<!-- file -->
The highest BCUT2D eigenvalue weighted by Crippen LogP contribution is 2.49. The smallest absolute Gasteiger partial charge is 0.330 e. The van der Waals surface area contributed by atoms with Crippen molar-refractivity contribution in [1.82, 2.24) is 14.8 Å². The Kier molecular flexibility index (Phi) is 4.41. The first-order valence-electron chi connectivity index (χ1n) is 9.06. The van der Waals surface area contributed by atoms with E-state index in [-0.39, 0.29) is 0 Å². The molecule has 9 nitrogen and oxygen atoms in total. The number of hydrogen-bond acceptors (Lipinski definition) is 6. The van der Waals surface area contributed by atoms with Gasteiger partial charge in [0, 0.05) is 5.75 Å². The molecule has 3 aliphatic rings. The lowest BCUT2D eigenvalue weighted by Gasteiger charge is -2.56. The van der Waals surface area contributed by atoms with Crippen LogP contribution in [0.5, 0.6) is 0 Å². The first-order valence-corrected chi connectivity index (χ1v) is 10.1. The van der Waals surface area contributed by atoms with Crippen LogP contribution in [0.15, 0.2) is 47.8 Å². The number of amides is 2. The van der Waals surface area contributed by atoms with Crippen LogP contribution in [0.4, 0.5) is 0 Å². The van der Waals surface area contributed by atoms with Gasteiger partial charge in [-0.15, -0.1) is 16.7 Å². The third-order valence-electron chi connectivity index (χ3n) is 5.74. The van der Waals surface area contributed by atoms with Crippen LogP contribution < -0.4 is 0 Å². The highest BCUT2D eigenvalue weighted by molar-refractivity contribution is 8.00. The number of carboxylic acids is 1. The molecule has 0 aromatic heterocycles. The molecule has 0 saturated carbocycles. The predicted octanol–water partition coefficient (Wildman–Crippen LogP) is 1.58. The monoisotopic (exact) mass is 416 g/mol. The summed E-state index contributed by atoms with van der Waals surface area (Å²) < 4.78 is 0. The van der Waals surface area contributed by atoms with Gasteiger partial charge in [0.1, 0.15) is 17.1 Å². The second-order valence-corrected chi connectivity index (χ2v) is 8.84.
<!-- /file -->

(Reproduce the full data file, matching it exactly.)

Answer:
The highest BCUT2D eigenvalue weighted by Crippen LogP contribution is 2.49. The smallest absolute Gasteiger partial charge is 0.330 e. The van der Waals surface area contributed by atoms with Crippen molar-refractivity contribution in [1.82, 2.24) is 14.8 Å². The Kier molecular flexibility index (Phi) is 4.41. The first-order valence-electron chi connectivity index (χ1n) is 9.06. The van der Waals surface area contributed by atoms with E-state index in [-0.39, 0.29) is 0 Å². The molecule has 9 nitrogen and oxygen atoms in total. The number of hydrogen-bond acceptors (Lipinski definition) is 6. The van der Waals surface area contributed by atoms with Gasteiger partial charge in [0, 0.05) is 5.75 Å². The molecule has 3 aliphatic rings. The lowest BCUT2D eigenvalue weighted by Gasteiger charge is -2.56. The van der Waals surface area contributed by atoms with Crippen LogP contribution in [0.5, 0.6) is 0 Å². The first-order valence-corrected chi connectivity index (χ1v) is 10.1. The van der Waals surface area contributed by atoms with Crippen LogP contribution in [0.15, 0.2) is 47.8 Å². The number of amides is 2. The van der Waals surface area contributed by atoms with Crippen LogP contribution in [0.4, 0.5) is 0 Å². The van der Waals surface area contributed by atoms with Gasteiger partial charge in [-0.15, -0.1) is 16.7 Å². The third-order valence-electron chi connectivity index (χ3n) is 5.74. The van der Waals surface area contributed by atoms with Crippen LogP contribution < -0.4 is 0 Å². The highest BCUT2D eigenvalue weighted by molar-refractivity contribution is 8.00. The number of carboxylic acids is 1. The molecule has 0 aromatic heterocycles. The molecule has 0 saturated carbocycles. The predicted octanol–water partition coefficient (Wildman–Crippen LogP) is 1.58. The monoisotopic (exact) mass is 416 g/mol. The summed E-state index contributed by atoms with van der Waals surface area (Å²) < 4.78 is 0. The van der Waals surface area contributed by atoms with Gasteiger partial charge in [0.1, 0.15) is 17.1 Å². The second-order valence-corrected chi connectivity index (χ2v) is 8.84.